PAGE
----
What is vitamin D?
Vitamin D is the “sunshine vitamin”. It acquired this nickname due to our body’s ability to synthesize vitamin D when the skin is exposed to sunshine. Vitamin D is also naturally present in a few foods and in fortified foods (1).
Vitamin D is a fat-soluble vitamin. It is essential for strong bones, as it promotes calcium absorption and maintains adequate serum calcium and phosphate concentrations for normal bone mineralization. Vitamin D also plays roles in controlling inflammation and cell growth, glucose (blood sugar) metabolism, and neuromuscular and immune function (2).
What are the symptoms of vitamin D deficiency?
Vitamin D deficiency can cause a range of symptoms, including:
- Bone pain
- Muscle weakness, aches, and cramping
- Mood changes, e.g., depression
In children, rickets can occur as a result of long-term vitamin D deficiency (3). Rickets is now a rare disorder, which is characterized by soft and weak bones, which can cause a range of symptoms, including:
- Skeletal deformities, such as bowed legs and thick wrists or ankles
- Failure to thrive
- Physical developmental delay
- Dental abnormalities
- Delayed motor skills
- Muscle weakness
- Bone pain, particularly in the legs, pelvis, and spine
In adults and adolescents, long-term vitamin D deficiency can also lead to osteomalacia, which is also characterized by soft and weak bones. Although adult bones are completely formed, they still undergo a constant remodeling process, and vitamin D deficiency causes defective bone mineralization during this process. Osteomalacia often doesn’t have any noticeable symptoms in the early stages, but eventually can lead to serious muscle weakness and bone pain, particularly in the legs, pelvis, and spine (3).
Vitamin D acts on cells throughout the body by binding to a specific receptor located on the cell surface. These receptors are present on almost all body cells. This means that vitamin D deficiency can also increase the risk of many other health complications (4), including:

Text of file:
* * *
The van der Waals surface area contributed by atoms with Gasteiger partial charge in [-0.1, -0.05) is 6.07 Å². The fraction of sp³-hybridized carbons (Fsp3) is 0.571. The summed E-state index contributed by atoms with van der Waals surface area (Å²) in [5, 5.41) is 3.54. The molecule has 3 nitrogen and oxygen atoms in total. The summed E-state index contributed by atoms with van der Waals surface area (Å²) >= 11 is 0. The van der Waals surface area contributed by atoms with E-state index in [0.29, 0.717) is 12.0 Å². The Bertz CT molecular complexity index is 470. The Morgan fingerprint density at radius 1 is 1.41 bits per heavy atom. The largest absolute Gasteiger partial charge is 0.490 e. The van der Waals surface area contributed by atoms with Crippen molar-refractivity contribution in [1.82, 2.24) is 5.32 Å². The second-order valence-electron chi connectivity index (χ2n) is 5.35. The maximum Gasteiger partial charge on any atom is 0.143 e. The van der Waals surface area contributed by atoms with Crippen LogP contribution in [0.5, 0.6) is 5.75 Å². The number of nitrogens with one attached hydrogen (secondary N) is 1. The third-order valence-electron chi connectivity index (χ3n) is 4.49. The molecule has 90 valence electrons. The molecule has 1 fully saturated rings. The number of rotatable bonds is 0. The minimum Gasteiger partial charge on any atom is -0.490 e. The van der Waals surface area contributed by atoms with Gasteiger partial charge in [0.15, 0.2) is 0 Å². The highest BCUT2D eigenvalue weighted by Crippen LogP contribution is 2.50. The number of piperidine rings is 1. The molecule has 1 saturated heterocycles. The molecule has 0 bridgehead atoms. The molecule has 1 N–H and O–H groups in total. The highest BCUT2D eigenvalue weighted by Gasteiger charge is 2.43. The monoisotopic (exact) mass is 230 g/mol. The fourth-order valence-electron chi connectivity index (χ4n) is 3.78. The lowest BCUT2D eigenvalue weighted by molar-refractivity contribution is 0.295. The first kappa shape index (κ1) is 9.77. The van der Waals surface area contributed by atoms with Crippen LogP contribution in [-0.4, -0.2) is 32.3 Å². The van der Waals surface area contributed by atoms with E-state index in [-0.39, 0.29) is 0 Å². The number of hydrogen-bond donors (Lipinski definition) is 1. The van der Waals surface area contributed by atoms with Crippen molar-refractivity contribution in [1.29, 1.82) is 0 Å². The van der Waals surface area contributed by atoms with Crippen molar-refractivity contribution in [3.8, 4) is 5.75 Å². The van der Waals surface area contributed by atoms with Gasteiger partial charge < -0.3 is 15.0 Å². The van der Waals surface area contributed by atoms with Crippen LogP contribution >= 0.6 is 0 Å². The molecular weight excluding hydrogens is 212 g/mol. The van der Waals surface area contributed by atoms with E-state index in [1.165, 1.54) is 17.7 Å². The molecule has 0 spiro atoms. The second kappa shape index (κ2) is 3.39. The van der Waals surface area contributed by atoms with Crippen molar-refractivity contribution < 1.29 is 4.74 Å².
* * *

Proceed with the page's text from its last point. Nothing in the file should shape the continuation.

- Insulin resistance, high blood glucose, and diabetes
- Cardiovascular disease
- Inflammatory diseases
- Asthma in children
- Specific cancers
- Cognitive impairment and depression
There is even a possible link between vitamin D and COVID-19. Although evidence is a bit mixed and sparse, there may be a link between low vitamin D levels and an increased risk of serious health complications during a COVID-19 infection (5). Vitamin D deficiency is more common in obese and diabetic people, and it is these same populations that are associated with higher mortality in COVID-19 (6).
Whether or not the link between vitamin D deficiency and COVID-19 complications proves to be correct, ensuring you have adequate vitamin D levels is going to be beneficial to your overall health. Take our easy-to-use at-home Vitamin D Test to see if you have healthy vitamin D levels.
Vitamin D supplements are readily available if you are needing more, but be careful not to over-supplement, as vitamin D toxicity is possible (although very rare).
1. Vitamin D: Fact Sheet for Health Professionals (2020, October 9). NIH
2. Jones G. (2014). Vitamin D. In A. C. Ross, B. Caballero, R. J. Cousins, K. L. Tucker, & T. R. Ziegler, Modern Nutrition in Health and Disease (11th ed). Philadelphia: Lippincott Williams & Wilkins.
3. Uday S, & Högler W. (2017). Nutritional Rickets and Osteomalacia in the Twenty-first Century: Revised Concepts, Public Health, and Prevention Strategies. Curr Osteoporos Rep, 15(4), 293-302.
4. Vitamin D Fact Sheet for Health Professionals. (Updated August 2021). National Institutes of Health, Office of Dietary Supplements.
5. Rubin R. (2021) Sorting out whether vitamin D deficiency raises COVID-19 risk. JAMA. 325(4), 329-330.
6. Weir EK et al. (2020) Does vitamin D deficiency increase the severity of COVID-19? Clin Med (Lond). 20(4), e107-e108.